Packaging is essential to preserve the physical, chemical and organoleptic properties of the product, increasing its useful life and ensuring safe consumption [1-11].

There is several food packaging, one of them is the metal packaging, which is widely used due to its barrier properties to environmental factors such as gases, humidity, micro-organisms and light, in addition it is environmentally and economically viable. The metal material most commonly used in the manufacture of food cans is tinplate, which is highly resistant, malleable and with good weldability. It is also easily recycled, what makes it ideal for food and beverage packaging. However, it can be kneaded during transportation and commercialization being able to suffer corrosion [6-11].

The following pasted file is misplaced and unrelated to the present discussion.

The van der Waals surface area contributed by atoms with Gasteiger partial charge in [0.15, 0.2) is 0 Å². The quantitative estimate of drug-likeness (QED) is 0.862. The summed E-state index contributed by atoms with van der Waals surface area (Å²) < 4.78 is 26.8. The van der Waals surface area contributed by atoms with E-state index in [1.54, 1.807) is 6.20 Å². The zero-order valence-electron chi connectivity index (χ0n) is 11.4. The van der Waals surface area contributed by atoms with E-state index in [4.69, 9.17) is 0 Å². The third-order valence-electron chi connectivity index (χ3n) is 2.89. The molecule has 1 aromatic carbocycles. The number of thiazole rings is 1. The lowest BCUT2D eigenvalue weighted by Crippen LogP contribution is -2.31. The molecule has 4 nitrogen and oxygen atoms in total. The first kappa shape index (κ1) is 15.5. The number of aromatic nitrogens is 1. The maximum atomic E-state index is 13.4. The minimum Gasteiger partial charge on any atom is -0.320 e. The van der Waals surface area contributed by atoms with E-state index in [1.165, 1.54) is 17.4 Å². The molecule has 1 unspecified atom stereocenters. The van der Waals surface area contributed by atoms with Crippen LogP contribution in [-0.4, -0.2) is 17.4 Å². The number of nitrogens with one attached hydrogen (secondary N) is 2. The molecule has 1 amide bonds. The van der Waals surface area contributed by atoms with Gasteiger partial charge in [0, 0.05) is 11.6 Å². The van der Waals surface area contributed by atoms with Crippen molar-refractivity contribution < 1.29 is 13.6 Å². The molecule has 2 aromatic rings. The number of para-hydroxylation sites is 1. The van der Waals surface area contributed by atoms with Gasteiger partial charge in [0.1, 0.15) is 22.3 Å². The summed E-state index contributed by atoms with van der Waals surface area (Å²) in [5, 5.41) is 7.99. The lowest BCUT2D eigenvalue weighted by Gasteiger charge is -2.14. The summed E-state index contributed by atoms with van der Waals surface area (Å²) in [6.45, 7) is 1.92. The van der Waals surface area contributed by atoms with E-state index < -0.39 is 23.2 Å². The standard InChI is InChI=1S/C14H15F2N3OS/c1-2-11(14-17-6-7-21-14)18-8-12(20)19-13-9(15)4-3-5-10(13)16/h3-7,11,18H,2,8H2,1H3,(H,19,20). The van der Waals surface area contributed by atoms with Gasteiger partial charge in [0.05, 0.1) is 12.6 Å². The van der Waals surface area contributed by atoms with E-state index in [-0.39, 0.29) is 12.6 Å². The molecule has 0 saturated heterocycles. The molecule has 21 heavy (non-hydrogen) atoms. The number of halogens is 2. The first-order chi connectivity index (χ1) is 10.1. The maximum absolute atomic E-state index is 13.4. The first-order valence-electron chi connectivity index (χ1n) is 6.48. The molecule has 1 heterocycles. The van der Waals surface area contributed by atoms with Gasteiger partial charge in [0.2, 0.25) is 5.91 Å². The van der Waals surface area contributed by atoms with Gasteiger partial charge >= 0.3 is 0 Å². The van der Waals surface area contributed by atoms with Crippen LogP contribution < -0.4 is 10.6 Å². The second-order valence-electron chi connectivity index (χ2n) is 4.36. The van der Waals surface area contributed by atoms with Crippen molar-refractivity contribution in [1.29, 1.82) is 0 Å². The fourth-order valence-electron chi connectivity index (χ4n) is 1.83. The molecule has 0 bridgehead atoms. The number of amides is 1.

The tinplate layer is composed of: base steel leaf coated on both sides by a layer of tin (which gives greater strength), FeSn2 alloy, free Sn layer, passivation oxide films and an internal varnish layer. The interaction of the package with the product may occur and it is characterized by the dissolution of the metals constituting the package [2-6] which is influenced by food matrix, oxygen concentration, pH, time, temperature of storage, and presence of oxidizing reagents [10]. This phenomenon is called metal corrosion and it is minimized by the internal layer varnish of the metal can.